Leaving Cascade Nature Reserve we head back east and stop along Boydell Road. In the road side scrub we locate some donkey orchids. They appear to be the Green Range donkey orchid (Diuris littoralis) which occurs in coastal and near coastal locations between Denmark and Esperance. They flower from July to early September and were only formally named in 2016 from specimens collected in 1995.
Not much else found so we head across the Coolgardie – Esperance Hwy and head into Neridup. Here we visit our favourite blue metal dump site and as we arrive I jump out to walk along the track in to see what I can find. The others drive in ,park up and get out stuff for afternoon tea. I discover some Brittle snail orchids (Pterostylis timothyi) growing in the gravelly mounds pushed up to create the blue metal dump. These awesome little orchids flower from July to September over an eastern range of Lake Cronin to Esperance. The prominently veined , pointed leaves of the rosette is a distinctive feature of these orchids.
Also on the edge of the cleared area in a slight depression, the spider orchids we found last year were again located. The Western wispy spider orchid (Caladenia microchila) flowers from July to early October and has an eastern distribution from Kondinin to Madura.
After enjoying afternoon tea we spread out and immediately find some more donkey orchids. They appear to be more Green Range donkey orchids, as the only similarly coloured donkey orchid found this far east is the Yellow granite donkey orchid. However we are not near any granite.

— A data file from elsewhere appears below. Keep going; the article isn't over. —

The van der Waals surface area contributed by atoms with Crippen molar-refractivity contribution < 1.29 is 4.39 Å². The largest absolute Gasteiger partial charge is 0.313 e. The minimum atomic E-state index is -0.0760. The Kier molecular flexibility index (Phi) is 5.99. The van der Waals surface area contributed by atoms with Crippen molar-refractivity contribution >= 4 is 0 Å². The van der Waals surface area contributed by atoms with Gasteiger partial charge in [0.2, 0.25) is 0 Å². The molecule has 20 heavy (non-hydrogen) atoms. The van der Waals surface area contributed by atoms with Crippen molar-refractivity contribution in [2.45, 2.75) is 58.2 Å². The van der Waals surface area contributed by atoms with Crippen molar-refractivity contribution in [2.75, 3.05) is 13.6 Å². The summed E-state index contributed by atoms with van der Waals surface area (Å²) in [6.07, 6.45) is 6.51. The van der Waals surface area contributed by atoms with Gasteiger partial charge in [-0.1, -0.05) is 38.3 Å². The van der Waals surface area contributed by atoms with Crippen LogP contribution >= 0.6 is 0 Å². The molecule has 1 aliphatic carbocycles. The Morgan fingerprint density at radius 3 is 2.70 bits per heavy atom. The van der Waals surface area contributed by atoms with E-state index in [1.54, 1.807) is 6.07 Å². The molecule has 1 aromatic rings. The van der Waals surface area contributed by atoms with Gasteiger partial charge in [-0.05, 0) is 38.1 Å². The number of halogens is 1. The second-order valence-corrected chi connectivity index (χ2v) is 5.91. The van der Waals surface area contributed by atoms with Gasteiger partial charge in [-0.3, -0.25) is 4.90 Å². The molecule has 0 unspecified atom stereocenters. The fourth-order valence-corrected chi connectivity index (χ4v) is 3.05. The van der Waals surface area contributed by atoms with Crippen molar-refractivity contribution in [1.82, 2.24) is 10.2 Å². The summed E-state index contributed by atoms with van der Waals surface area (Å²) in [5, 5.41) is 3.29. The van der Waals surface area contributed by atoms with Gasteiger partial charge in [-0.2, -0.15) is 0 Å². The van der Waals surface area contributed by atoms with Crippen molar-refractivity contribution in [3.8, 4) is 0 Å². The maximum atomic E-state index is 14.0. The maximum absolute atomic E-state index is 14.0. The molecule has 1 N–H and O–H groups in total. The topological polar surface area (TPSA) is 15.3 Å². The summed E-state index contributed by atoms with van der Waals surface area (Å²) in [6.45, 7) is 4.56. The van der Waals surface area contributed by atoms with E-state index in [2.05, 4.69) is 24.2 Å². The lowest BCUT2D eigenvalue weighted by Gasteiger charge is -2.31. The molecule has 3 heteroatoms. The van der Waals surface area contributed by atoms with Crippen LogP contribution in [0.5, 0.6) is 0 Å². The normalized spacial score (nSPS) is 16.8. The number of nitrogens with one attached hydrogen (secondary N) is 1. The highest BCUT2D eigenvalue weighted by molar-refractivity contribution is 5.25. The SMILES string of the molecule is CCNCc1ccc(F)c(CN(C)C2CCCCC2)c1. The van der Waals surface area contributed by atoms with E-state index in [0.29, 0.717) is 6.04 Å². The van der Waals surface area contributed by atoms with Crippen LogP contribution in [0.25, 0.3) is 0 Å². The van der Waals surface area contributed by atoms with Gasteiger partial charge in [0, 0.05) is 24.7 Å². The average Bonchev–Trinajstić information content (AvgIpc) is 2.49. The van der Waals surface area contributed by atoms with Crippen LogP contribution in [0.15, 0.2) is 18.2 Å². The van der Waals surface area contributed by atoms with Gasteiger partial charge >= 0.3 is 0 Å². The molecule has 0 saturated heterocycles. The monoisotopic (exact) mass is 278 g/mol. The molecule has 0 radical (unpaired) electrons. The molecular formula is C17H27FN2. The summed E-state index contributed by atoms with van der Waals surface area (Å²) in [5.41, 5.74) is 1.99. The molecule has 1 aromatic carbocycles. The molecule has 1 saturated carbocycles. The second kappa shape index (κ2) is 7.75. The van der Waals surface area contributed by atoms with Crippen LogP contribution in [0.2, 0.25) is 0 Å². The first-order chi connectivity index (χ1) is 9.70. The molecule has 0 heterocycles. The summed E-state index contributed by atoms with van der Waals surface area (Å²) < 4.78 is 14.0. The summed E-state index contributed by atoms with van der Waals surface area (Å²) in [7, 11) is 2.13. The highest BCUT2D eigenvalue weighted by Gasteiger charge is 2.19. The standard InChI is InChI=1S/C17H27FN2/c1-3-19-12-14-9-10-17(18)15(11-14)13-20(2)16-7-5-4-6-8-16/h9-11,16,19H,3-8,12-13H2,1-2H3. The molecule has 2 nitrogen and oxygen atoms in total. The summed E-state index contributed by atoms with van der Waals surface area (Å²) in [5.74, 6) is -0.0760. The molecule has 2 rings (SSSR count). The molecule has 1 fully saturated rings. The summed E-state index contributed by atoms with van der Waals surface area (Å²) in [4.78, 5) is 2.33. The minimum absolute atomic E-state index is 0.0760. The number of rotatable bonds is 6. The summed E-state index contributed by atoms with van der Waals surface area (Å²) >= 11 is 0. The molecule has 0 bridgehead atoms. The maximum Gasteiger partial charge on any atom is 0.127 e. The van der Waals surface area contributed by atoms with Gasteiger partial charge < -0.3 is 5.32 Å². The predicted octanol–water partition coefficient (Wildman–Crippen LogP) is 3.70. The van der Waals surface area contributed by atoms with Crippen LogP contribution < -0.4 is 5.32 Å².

We now cross over Wittenoom Road and come across some Green-veined shell orchids (Pterostylis scabra) near a small, currently dry, road run-off trench. These orchids flower from May to August over a large mostly inland area from Kalbarri to Esperance. Unlike the Dwarf shell orchid found at Cascade this shell orchid has it’s labellum visible. A little like poking out their tongues.
Getting late in the afternoon and the sun sets early in winter, so we start to make our way back to the Trition. Along the way we find another colourful Donkey orchid, some more Brittle snail orchids and a small speck of blue. Blue beards (Pheladenia deformis) in bud but not yet open are found. So as the season moves on, so must we as we have a date around the fire pit at home will all our travelling companions from today.
A great family picnic followed by a successful orchid hunt. Not too bad for a Sunday in mid winter.